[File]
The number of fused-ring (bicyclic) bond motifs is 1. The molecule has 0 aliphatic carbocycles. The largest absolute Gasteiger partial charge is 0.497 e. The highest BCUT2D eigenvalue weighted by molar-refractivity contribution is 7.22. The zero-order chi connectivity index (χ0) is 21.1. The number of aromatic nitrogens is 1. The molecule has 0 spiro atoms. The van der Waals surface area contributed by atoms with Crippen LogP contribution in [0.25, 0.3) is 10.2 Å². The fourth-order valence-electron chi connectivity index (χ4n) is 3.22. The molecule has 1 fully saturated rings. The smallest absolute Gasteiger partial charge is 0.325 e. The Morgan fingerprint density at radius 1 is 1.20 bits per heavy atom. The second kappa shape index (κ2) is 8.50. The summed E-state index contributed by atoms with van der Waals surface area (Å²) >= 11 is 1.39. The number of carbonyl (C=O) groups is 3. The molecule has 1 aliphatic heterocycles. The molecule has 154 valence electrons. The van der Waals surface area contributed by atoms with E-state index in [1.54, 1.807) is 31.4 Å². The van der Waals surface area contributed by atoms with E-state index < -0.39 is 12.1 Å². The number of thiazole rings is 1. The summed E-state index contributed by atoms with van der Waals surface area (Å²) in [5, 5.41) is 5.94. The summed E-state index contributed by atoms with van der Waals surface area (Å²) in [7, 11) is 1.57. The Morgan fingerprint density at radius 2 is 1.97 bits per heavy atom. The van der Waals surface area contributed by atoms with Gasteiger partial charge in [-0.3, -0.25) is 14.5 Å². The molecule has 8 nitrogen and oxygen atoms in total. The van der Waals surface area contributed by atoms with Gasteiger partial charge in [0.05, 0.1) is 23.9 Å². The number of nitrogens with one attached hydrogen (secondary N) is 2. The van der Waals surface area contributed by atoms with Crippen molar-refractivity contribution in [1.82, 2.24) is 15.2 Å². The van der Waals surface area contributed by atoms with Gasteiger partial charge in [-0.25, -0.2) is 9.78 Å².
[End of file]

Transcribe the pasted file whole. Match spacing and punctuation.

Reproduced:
The number of fused-ring (bicyclic) bond motifs is 1. The molecule has 0 aliphatic carbocycles. The largest absolute Gasteiger partial charge is 0.497 e. The highest BCUT2D eigenvalue weighted by molar-refractivity contribution is 7.22. The zero-order chi connectivity index (χ0) is 21.1. The number of aromatic nitrogens is 1. The molecule has 0 spiro atoms. The van der Waals surface area contributed by atoms with Crippen LogP contribution in [0.25, 0.3) is 10.2 Å². The fourth-order valence-electron chi connectivity index (χ4n) is 3.22. The molecule has 1 fully saturated rings. The smallest absolute Gasteiger partial charge is 0.325 e. The Morgan fingerprint density at radius 1 is 1.20 bits per heavy atom. The second kappa shape index (κ2) is 8.50. The summed E-state index contributed by atoms with van der Waals surface area (Å²) >= 11 is 1.39. The number of carbonyl (C=O) groups is 3. The molecule has 1 aliphatic heterocycles. The molecule has 154 valence electrons. The van der Waals surface area contributed by atoms with E-state index in [1.54, 1.807) is 31.4 Å². The van der Waals surface area contributed by atoms with E-state index < -0.39 is 12.1 Å². The number of thiazole rings is 1. The summed E-state index contributed by atoms with van der Waals surface area (Å²) in [5, 5.41) is 5.94. The summed E-state index contributed by atoms with van der Waals surface area (Å²) in [7, 11) is 1.57. The Morgan fingerprint density at radius 2 is 1.97 bits per heavy atom. The van der Waals surface area contributed by atoms with Gasteiger partial charge in [-0.3, -0.25) is 14.5 Å². The molecule has 8 nitrogen and oxygen atoms in total. The van der Waals surface area contributed by atoms with Gasteiger partial charge in [0.05, 0.1) is 23.9 Å². The number of nitrogens with one attached hydrogen (secondary N) is 2. The van der Waals surface area contributed by atoms with Crippen molar-refractivity contribution in [1.82, 2.24) is 15.2 Å². The van der Waals surface area contributed by atoms with Gasteiger partial charge in [-0.25, -0.2) is 9.78 Å².